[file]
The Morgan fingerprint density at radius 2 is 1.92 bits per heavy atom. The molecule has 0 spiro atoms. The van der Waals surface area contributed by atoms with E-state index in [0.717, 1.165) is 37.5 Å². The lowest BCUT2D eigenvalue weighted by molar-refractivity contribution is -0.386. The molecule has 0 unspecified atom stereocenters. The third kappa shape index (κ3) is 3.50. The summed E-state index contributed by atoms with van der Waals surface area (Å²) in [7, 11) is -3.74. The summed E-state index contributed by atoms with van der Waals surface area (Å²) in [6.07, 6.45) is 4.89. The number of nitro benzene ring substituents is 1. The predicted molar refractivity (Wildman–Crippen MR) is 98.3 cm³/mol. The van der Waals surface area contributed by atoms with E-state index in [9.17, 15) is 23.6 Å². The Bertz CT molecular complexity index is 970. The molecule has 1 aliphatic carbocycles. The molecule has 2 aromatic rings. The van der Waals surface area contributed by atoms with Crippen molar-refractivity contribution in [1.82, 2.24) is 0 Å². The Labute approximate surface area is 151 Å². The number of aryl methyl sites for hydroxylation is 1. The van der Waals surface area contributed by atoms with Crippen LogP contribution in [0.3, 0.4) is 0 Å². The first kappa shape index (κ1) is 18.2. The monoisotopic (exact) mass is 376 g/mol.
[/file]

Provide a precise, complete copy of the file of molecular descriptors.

The Morgan fingerprint density at radius 2 is 1.92 bits per heavy atom. The molecule has 0 spiro atoms. The van der Waals surface area contributed by atoms with E-state index in [0.717, 1.165) is 37.5 Å². The lowest BCUT2D eigenvalue weighted by molar-refractivity contribution is -0.386. The molecule has 0 unspecified atom stereocenters. The third kappa shape index (κ3) is 3.50. The summed E-state index contributed by atoms with van der Waals surface area (Å²) in [7, 11) is -3.74. The summed E-state index contributed by atoms with van der Waals surface area (Å²) in [6.07, 6.45) is 4.89. The number of nitro benzene ring substituents is 1. The predicted molar refractivity (Wildman–Crippen MR) is 98.3 cm³/mol. The van der Waals surface area contributed by atoms with E-state index in [9.17, 15) is 23.6 Å². The Bertz CT molecular complexity index is 970. The molecule has 1 aliphatic carbocycles. The molecule has 2 aromatic rings. The van der Waals surface area contributed by atoms with Crippen molar-refractivity contribution in [1.82, 2.24) is 0 Å². The Labute approximate surface area is 151 Å². The number of aryl methyl sites for hydroxylation is 1. The van der Waals surface area contributed by atoms with Crippen LogP contribution in [0.3, 0.4) is 0 Å². The first kappa shape index (κ1) is 18.2. The monoisotopic (exact) mass is 376 g/mol.